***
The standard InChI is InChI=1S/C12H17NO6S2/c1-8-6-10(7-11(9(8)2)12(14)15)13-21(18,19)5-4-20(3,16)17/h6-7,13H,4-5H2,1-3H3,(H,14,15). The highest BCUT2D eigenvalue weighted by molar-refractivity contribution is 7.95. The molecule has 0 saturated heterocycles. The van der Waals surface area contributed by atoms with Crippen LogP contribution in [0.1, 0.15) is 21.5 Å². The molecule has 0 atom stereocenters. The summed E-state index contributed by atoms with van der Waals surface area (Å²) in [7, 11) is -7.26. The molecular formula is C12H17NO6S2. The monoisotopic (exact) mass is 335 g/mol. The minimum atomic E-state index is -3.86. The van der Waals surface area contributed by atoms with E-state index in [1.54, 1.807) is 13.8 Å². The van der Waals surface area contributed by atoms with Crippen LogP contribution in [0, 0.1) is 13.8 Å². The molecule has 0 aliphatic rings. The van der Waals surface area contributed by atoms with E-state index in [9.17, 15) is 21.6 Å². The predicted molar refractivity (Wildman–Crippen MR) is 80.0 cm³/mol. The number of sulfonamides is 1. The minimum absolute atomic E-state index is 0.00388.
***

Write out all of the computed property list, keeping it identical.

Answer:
The standard InChI is InChI=1S/C12H17NO6S2/c1-8-6-10(7-11(9(8)2)12(14)15)13-21(18,19)5-4-20(3,16)17/h6-7,13H,4-5H2,1-3H3,(H,14,15). The highest BCUT2D eigenvalue weighted by molar-refractivity contribution is 7.95. The molecule has 0 saturated heterocycles. The van der Waals surface area contributed by atoms with Crippen LogP contribution in [0.1, 0.15) is 21.5 Å². The molecule has 0 atom stereocenters. The summed E-state index contributed by atoms with van der Waals surface area (Å²) in [7, 11) is -7.26. The molecular formula is C12H17NO6S2. The monoisotopic (exact) mass is 335 g/mol. The minimum atomic E-state index is -3.86. The van der Waals surface area contributed by atoms with E-state index in [1.54, 1.807) is 13.8 Å². The van der Waals surface area contributed by atoms with Crippen LogP contribution in [0, 0.1) is 13.8 Å². The molecule has 0 aliphatic rings. The van der Waals surface area contributed by atoms with E-state index in [9.17, 15) is 21.6 Å². The predicted molar refractivity (Wildman–Crippen MR) is 80.0 cm³/mol. The number of sulfonamides is 1. The minimum absolute atomic E-state index is 0.00388.